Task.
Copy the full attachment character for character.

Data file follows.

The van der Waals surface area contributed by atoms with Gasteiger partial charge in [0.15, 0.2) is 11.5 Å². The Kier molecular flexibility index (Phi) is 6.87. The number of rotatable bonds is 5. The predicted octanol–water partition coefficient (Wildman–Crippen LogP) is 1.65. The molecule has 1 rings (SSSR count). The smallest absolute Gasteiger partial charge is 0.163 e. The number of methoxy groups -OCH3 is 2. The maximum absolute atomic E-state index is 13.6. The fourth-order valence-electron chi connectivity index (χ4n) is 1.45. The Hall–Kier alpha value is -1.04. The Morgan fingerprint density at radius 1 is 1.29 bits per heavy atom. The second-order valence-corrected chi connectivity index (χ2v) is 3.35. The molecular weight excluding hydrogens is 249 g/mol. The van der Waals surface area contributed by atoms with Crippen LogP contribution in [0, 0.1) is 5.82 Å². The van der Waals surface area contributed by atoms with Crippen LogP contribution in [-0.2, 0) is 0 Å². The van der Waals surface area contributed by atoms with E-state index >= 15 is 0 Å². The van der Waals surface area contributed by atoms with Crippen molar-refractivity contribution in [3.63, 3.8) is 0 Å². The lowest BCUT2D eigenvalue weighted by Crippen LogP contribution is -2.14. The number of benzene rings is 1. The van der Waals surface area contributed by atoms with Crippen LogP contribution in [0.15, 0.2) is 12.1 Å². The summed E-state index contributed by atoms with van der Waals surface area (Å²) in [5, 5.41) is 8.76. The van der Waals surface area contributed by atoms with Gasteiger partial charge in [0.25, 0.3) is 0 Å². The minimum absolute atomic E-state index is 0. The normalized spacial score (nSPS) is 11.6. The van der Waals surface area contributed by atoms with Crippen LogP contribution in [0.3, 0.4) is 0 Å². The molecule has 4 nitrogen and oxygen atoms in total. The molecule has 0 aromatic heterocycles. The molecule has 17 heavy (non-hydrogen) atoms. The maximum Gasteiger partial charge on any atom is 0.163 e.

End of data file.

The van der Waals surface area contributed by atoms with Gasteiger partial charge in [0.15, 0.2) is 11.5 Å². The Kier molecular flexibility index (Phi) is 6.87. The number of rotatable bonds is 5. The predicted octanol–water partition coefficient (Wildman–Crippen LogP) is 1.65. The molecule has 1 rings (SSSR count). The smallest absolute Gasteiger partial charge is 0.163 e. The number of methoxy groups -OCH3 is 2. The maximum absolute atomic E-state index is 13.6. The fourth-order valence-electron chi connectivity index (χ4n) is 1.45. The Hall–Kier alpha value is -1.04. The Morgan fingerprint density at radius 1 is 1.29 bits per heavy atom. The second-order valence-corrected chi connectivity index (χ2v) is 3.35. The molecular weight excluding hydrogens is 249 g/mol. The van der Waals surface area contributed by atoms with Crippen LogP contribution in [0, 0.1) is 5.82 Å². The van der Waals surface area contributed by atoms with Crippen LogP contribution in [-0.2, 0) is 0 Å². The van der Waals surface area contributed by atoms with E-state index >= 15 is 0 Å². The van der Waals surface area contributed by atoms with Crippen molar-refractivity contribution in [3.63, 3.8) is 0 Å². The lowest BCUT2D eigenvalue weighted by Crippen LogP contribution is -2.14. The number of benzene rings is 1. The van der Waals surface area contributed by atoms with Crippen LogP contribution in [0.15, 0.2) is 12.1 Å². The summed E-state index contributed by atoms with van der Waals surface area (Å²) in [5, 5.41) is 8.76. The van der Waals surface area contributed by atoms with Gasteiger partial charge in [0.25, 0.3) is 0 Å². The minimum absolute atomic E-state index is 0. The normalized spacial score (nSPS) is 11.6. The van der Waals surface area contributed by atoms with Crippen LogP contribution in [0.3, 0.4) is 0 Å². The molecule has 4 nitrogen and oxygen atoms in total. The molecule has 0 aromatic heterocycles. The molecule has 17 heavy (non-hydrogen) atoms. The maximum Gasteiger partial charge on any atom is 0.163 e.